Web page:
Yesterday, the Senate Homeland Security and Governmental Affairs Committee’s Permanent Subcommittee on Investigations released its report on a probe into the 2017 Equifax hack stating that the company’s response was both “inadequate” and “hampered by [a] neglect of cybersecurity.” The report finds that the company’s shortcomings are both “long-standing” and “reflect a broader culture of complacency toward cybersecurity preparedness.”
Today, Senator Brian Schatz (D-HI) led a group of 15 senators in introducing the “Data Care Act of 2018,” which would require online service providers like Facebook and Google to responsibly protect individually identifying information about consumers. Public Knowledge welcomes the bill as a good starting point for a discussion about what responsibilities custodians of our personal information should have.
Today, Public Knowledge sent a letter to the House Financial Institutions and Consumer Credit Subcommittee of the House Financial Services Committee opposing the Data Acquisition and Technology Accountability and Security Act, which Subcommittee Chairman Blaine Luetkemeyer (R-MO) has indicated he plans to move imminently. In the letter, Public Knowledge urges Congress to pass strong consumer protection legislation and analyzes many concerns with this narrow bill.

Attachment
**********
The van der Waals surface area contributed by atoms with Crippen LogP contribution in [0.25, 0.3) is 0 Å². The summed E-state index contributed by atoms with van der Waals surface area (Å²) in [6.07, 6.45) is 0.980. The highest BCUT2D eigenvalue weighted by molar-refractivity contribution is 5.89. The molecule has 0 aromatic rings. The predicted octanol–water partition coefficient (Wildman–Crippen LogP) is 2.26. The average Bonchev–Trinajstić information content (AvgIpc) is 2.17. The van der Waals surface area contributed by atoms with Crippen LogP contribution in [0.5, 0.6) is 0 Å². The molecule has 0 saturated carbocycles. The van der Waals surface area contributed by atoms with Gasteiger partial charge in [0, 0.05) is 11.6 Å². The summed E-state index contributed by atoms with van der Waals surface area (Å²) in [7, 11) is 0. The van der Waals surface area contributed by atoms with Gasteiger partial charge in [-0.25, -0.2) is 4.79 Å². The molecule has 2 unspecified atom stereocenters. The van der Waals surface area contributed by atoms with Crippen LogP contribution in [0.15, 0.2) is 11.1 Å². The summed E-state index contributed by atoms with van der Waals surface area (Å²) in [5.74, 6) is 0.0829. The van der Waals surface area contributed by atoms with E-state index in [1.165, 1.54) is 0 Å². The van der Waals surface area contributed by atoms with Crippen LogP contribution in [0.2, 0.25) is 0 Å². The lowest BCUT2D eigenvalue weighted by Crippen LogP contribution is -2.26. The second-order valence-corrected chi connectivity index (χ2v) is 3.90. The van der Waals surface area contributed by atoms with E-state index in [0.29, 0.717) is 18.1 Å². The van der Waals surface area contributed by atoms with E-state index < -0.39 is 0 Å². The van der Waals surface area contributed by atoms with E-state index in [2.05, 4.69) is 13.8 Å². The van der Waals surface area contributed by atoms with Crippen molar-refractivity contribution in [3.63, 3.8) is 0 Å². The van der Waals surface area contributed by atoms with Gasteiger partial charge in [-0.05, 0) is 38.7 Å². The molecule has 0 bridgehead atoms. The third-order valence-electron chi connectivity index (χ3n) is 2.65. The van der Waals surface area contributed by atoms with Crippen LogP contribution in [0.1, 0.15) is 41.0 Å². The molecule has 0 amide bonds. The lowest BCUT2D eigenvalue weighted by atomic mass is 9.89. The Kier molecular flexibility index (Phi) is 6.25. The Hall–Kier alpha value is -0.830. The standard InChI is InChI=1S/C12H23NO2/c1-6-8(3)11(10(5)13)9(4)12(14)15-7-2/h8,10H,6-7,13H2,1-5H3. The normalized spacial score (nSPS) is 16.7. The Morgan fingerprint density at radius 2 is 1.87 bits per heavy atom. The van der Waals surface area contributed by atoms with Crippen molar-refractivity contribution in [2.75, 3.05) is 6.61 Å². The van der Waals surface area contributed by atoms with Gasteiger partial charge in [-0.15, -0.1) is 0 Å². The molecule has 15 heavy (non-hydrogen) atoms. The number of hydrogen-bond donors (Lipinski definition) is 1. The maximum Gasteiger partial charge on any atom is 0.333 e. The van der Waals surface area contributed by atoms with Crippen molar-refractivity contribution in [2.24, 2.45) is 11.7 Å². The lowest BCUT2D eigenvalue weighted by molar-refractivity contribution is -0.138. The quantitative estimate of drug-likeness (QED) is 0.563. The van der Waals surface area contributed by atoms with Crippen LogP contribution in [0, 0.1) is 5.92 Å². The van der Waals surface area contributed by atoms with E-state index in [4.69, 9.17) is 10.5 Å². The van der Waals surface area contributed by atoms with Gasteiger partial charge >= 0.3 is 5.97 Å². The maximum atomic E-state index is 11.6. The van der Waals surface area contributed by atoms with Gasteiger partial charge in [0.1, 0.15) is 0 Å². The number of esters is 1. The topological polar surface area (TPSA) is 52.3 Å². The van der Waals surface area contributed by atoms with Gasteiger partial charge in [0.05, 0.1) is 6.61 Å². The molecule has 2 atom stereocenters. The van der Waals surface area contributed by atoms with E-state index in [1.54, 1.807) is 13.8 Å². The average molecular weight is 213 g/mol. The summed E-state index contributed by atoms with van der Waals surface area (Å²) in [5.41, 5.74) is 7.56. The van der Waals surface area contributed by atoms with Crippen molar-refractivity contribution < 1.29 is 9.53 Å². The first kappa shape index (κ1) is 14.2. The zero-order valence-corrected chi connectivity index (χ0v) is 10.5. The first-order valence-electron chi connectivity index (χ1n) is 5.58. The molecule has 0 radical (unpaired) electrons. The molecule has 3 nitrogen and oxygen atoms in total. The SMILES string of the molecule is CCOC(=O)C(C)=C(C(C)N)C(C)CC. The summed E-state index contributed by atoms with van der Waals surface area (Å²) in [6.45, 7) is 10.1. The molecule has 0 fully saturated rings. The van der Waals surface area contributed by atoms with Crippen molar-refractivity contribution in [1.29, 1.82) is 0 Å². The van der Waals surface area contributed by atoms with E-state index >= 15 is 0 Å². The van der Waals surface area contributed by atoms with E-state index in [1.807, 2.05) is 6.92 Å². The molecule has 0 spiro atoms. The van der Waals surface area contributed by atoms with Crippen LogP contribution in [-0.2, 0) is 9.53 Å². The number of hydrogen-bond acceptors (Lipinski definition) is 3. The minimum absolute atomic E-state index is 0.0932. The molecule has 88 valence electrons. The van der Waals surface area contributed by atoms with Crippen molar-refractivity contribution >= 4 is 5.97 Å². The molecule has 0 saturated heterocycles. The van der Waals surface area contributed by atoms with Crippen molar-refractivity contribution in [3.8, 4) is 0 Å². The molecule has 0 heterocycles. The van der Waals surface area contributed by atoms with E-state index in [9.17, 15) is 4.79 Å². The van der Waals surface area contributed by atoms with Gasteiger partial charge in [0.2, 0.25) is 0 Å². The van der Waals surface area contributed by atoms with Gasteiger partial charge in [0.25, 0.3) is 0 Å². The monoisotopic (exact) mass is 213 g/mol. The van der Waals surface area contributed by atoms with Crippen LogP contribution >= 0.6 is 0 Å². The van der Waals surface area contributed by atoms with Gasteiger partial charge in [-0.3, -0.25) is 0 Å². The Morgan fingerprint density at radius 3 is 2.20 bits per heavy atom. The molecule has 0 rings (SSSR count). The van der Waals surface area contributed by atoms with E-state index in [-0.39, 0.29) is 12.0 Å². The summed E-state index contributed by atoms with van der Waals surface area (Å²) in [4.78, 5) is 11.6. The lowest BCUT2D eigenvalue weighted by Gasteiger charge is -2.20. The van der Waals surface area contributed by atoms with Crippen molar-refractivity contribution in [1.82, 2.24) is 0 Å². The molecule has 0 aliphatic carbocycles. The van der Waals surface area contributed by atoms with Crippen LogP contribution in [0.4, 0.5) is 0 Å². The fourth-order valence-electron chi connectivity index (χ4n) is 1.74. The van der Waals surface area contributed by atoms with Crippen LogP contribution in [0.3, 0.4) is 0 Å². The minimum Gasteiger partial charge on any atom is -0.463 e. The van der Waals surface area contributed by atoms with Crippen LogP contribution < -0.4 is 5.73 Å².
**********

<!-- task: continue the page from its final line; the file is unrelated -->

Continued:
Today, we’re happy to announce our newest white paper, “Securing the Modern Economy: Transforming Cybersecurity Through Sustainability,” by Public Knowledge Cybersecurity Policy Director Megan Stifel. The paper argues that the current approach to cybersecurity -- compliance-based and narrowly-focused risk management -- has failed to protect the online ecosystem as well as public trust in technology and the internet. Enter: cybersecurity sustainability.